Business Impact of Pandemic
A pandemic outbreak will have many direct and indirect impacts on people and, therefore, business operations:
The direct impact from a pandemic will be due to sickness and perhaps quarantine and isolation. While there is a normal expectation of personnel taking sick days during flu season, this can be expected to be much more dramatic during a flu pandemic. Initially businesses can expect a much higher rate of infection and, therefore, people on sick leave. Once the pandemic has been identified, the various authoritative agencies will start to initiate what’s known as voluntary isolation. As the spread of the pandemic progresses, isolation may become enforced by appropriate authority. The result will be a higher rate of sick leave than is experienced during even a bad flu season.
As the general population becomes aware of the spread and impact of the pandemic, there will be an increase in those working from home, either under their own isolation or to care for family members. It may even progress to the point where people leave an affected area to try to avoid infection. As a precedent, during Hurricane Katrina, many members of the police force in New Orleans abandoned their posts in order to care for their families (http://www.usatoday.com/educate/college/firstyear/articles/20060226.htm).
The indirect impact from a pandemic will be due to challenges caused by changes in the ways people communicate, especially from increases in the number of employees accessing work remotely. Further external considerations may lead to complications with normal business operations.As more people work from home, there will be a cascading effect on local infrastructure that is likely to affect remote operations. It has already been shown historically that infrastructure can fail during times of heavy load. Examples include the overload of both conventional and cellular phone communication, as well as Internet congestion. During 9/11, in the affected areas of New York and the Washington DC Metro area, it was nearly impossible to make phone calls for several hours. This applied to both landline and cellular phones. Everyone was calling friends and loved ones to check on their safety or simply to discuss the events. Additionally, news sites on the Internet were overwhelmed as people turned to them for up-to-the-minute reports of the events. As a pandemic is likely to affect a wider area, the impact may not be as great but may be more widespread.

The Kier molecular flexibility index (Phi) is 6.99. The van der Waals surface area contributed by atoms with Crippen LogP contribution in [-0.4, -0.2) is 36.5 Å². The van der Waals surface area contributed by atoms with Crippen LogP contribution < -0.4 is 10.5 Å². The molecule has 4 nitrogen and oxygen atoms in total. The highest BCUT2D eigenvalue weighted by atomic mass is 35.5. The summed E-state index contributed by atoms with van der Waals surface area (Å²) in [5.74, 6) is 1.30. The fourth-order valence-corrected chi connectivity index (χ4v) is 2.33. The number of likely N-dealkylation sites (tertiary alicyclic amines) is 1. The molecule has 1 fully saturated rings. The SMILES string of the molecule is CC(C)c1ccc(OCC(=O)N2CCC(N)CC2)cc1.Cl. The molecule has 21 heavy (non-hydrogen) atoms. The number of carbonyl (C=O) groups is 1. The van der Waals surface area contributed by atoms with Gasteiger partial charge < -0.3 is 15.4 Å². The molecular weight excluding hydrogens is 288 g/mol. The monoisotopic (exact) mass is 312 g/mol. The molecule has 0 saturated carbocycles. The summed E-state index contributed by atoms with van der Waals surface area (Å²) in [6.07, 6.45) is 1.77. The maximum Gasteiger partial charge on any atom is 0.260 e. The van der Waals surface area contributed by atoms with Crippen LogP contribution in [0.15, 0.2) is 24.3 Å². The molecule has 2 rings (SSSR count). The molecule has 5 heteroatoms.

With more people out sick, there will be a tremendous need for remote access capability. This requirement is likely to be beyond that existing in many/most organizations today. In addition to overloading organizational resources, this will place an additional load on local infrastructure including:
- phone lines
- mobile internet (an additional load on cellular infrastructure)
- power considerations (similar to excess load during extreme heat—would there be rolling blackouts due to excess load with everyone working from home, possibly adding other extenuating circumstances such as extreme heat?)
While not directly affecting business operations, secondary concerns may have a trickle down impact. As the spread continues, the impact to operations will affect all types of businesses. This means there may not be sufficient gas at the gas station for everyone that does need to travel. There may be difficulty keeping food on the shelves at the local supermarket, possibly due to travel restrictions or lack of staffing. Commerce of all sorts may be impacted due to travel restrictions as well.
These scenarios may seem extreme, but I don’t think so. During the 1918 flu pandemic, approximately a fifth of the world's population was infected. The estimated world population at that time was between 1.6 and 2 billion people. The WHO has compiled a sobering list: Ten things you need to know about pandemic influenza, that clearly shows the scale and scope this event is likely to have.